Published on December 10, 2007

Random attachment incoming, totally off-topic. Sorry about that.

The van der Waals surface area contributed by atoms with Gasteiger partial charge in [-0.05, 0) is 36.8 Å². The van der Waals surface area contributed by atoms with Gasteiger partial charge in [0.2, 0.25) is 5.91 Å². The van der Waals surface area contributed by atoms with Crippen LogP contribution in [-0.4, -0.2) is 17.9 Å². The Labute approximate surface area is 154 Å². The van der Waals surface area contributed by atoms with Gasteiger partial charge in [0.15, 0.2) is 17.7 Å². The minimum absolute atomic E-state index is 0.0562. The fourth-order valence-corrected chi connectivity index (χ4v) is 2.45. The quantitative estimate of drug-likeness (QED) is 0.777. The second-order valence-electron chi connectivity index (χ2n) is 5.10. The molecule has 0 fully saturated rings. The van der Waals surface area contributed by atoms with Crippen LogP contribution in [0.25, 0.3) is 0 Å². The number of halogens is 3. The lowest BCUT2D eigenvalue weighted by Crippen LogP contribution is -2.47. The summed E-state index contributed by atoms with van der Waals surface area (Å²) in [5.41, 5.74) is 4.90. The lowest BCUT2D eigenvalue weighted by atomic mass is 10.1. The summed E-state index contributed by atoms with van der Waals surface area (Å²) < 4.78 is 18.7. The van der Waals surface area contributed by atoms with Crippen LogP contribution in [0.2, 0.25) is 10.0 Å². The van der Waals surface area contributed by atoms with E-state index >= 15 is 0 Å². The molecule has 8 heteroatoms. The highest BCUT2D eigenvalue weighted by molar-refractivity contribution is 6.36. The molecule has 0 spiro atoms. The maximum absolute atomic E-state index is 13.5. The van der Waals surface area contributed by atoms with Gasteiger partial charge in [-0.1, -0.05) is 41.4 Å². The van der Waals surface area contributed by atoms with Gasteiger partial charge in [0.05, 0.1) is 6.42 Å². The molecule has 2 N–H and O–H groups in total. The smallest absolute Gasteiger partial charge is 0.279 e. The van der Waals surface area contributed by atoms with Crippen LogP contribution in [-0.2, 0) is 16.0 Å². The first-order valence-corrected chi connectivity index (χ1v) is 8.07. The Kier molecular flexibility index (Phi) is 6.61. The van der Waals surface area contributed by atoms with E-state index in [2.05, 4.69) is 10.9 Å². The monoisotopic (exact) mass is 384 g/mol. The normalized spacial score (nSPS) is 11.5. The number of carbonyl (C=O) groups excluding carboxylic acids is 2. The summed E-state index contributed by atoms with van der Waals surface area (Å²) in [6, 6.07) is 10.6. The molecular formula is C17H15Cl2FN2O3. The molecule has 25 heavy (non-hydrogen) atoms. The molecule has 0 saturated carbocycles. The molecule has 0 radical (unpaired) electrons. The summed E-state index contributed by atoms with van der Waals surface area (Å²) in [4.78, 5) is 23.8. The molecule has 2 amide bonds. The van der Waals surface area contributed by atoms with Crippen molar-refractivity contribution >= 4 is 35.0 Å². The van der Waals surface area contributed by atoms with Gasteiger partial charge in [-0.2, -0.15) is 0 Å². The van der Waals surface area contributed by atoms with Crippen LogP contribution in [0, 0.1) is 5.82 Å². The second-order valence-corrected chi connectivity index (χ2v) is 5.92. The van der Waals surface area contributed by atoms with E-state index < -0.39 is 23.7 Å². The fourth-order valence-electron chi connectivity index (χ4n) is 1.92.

Win-Win Learning Activities: Adapting F2F to Online LearningMay 18, 2005: Win-Win Learning Activities: Adapting F2F to Online Learning May 18, 2005 Molly Baker Teaching/Learning Center Black Hawk College Plan for Today: Plan for Today Getting Ready Teaching Online: Let me count the ways! Shifts in Teaching Approach Impact on Course Design What does engagement/interactivity look like in online courses? Sharing/Q&A Let Me Count the Ways!: Let Me Count the Ways! Web-assisted: F2F class w/ syllabus, course handouts in WebCT; email Web-enhanced: F2F w/ above + some use of discussion board lead by instructor and hotlinks Blended: Less F2F, more learning in WebCT (tutorials, resources linked to assignments, quizzes, discussions) Online: All or nearly all is online; student’s share respons. through collaborative work Shifts in Approach: Shifts in Approach From “How do I teach online?” to “How do I create an online learning experience?” From “What should I do?” to “What are the students doing?” From “information/content-centric” to “learner-centric” (flexible, interactive, collaborative, learner control) From “instructor-led” to “instructor-facilitated” or “coached” Impact on Course Design: Impact on Course Design ATM machine first installed in a bank during banking hours; early online “lectures” functioned in “old paradigm” too 79% of Web readers SCAN: “lectures” look very different, prompting active reactions Online persistence is more about engagement than content, especially if learning the content does not seem essential to the learner “Teaching” becomes designing and “facilitating” a learning experience, monitoring progress of student performance and making adjustments “on the fly.” Impact on Course Design: Impact on Course Design Multiple learning style preferences meet the “engaging” power of technology (audio, video, community, reflective, active learning, exploratory, facts/ideas, structure/free flow) Access to world-class, interactive resources (art museums, simula- tions, archeology digs…) Immediate access to online support (regis, advising, 24/7 library…) and feedback Writing intensive: feedback is critical What is “engagement?”: What is “engagement?” Faculty/student interaction Student/student interaction Student/content interaction Balance of each depends on: teaching philosophy (self-paced, paced in synch, collaborative learning?) disciplinary traditions desired learning outcomes of the course student characteristics Instructor preferences A few examples:: A few examples: Blog Class orientation WebQuest “Lectures” w/ built-in interactivity Practice Learning Games Case Studies/Problem-based Learning Simulations Exploratory Learning Many others: merlot.org Let’s Talk! : Let’s Talk! What ideas can you share? What questions do you have? What concerns do you have? How can you use interactivity in ways that don’t take over your life? How do you decide which interactive strategy to use in your courses?